In the DRC, a group of trendsetting men step out in the finest designer threads and don a grand attitude as they walk the dilapidated streets of the slums of the country’s capital, Kinshasa.
They turn heads and as whispers turn to calls of praise, the men, who are known as Congolese Dandies or Les Sapeurs, bask in the attention that their flashy and well-tailored suits garner them.
Sapeurs is an abbreviation of the French term Société des Ambianceurs et des Personnes Élégantes (the Society of Tastemakers and Elegant People). CNN pinpoints this influential fashion subculture’s roots in the colonial era of the 1920s and 1930s. At that time, it was a form of mock protest as workers donned their French colonial masters’ clothing on Sundays and paraded through the streets to the amusement of onlookers.
The outfits bore a strong resemblance to dandyism which can be traced to France and Britain and saw middle-class men at the time dressed in an immaculate array of expensive designer garb and accessories in a bid to appear high class.
…it was a form of mock protest as workers donned their French colonial masters’ clothing on Sundays and paraded through the streets to the amusement of onlookers.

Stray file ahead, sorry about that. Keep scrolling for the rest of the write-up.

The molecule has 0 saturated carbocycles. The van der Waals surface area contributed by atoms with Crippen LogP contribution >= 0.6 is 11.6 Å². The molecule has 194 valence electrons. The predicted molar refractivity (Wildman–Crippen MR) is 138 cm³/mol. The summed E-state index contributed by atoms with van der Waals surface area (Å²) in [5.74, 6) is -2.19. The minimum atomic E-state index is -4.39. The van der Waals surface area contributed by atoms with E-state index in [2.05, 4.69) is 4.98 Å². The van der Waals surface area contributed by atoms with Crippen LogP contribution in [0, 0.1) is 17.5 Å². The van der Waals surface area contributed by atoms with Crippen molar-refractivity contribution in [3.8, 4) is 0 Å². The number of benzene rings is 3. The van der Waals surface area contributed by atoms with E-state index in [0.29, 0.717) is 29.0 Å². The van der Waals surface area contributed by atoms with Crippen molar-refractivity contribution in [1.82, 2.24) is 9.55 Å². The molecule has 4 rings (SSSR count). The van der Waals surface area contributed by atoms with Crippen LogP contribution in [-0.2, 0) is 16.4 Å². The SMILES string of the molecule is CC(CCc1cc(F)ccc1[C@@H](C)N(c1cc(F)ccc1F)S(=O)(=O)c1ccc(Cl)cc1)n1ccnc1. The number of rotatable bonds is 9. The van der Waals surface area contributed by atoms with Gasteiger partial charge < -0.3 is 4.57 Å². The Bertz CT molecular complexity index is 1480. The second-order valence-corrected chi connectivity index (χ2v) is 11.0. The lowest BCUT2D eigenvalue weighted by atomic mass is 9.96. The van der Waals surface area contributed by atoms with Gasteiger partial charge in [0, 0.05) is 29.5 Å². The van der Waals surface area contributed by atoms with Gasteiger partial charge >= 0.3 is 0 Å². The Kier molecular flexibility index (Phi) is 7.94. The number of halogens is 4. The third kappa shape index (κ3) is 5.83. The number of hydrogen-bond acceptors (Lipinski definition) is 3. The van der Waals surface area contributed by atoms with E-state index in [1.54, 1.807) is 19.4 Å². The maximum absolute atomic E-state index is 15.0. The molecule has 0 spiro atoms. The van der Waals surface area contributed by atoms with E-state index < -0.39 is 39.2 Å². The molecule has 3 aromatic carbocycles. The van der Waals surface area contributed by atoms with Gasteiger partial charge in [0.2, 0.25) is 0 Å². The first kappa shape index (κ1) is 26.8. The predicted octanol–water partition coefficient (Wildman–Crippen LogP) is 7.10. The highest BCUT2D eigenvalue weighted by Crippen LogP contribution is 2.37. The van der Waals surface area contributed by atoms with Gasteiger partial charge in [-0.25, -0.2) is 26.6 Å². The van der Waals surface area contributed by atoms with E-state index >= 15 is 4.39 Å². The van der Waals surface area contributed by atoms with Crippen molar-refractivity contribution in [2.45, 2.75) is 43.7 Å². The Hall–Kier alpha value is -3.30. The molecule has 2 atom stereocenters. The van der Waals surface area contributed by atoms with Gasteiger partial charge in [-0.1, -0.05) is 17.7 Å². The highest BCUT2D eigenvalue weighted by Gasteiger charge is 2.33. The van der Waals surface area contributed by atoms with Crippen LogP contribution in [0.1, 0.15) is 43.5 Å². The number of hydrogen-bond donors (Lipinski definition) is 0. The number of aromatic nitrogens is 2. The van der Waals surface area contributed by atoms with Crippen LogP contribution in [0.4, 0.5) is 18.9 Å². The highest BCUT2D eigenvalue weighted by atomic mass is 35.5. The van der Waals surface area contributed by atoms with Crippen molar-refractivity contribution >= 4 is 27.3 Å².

The movement picked up in the 1960s at the height of tensions between the newly independent Congolese government and the West. It’s understood then-president Mobutu Sese Seko told the public to take pride in African dress and shun western influence. However, André Matsoua, considered a pioneer of sapeurism and an anti-colonial activist, shocked many when he returned from Paris dressed head to toe in flamboyant garb, blatantly defying Mobutu’s call.
Another influential figure of sapeurism was Papa Wemba, a singer who began his illustrious career in 1969 and was known for his outlandish outfits and incredible stage presence. He was determined to craft an identity that would be an ode to his own reverence of dressing well and was inspired by his trips to France where he had the luxury of being exposed to gentlemanly fashion.
Speaking to BBC, Wemba, who died in 2016, said the movement was a lifestyle and adherents had to live by strict codes. “The Sapeur cult promoted high standards of personal cleanliness, hygiene, and smart dress, to a whole generation of youth across Zaire. When I say well-groomed, well-shaved, well-perfumed, it’s a characteristic that I am insisting on among the young…,” he proudly said.
While dressing up to the nines isn’t an everyday occurrence for people who live in Congo’s townships – 80% of the 77 million in the mineral-rich state live in hardship – the Dandies set themselves apart by providing visual relief for communities who admire their extravagant style as a form of art despite battling dire poverty.
Cost isn’t a factor, Les Sapeurs bent on celebrating themselves through their dress, wear outfits that can cost thousands of dollars – Armani, Hugo Boss and Tommy Hilfiger are just some of the sought-after brands. Theirs is a tale of artistic expression in the face of socio-economic circumstances, which include government corruption, lack of services, poverty and poor infrastructure in most of the country’s townships.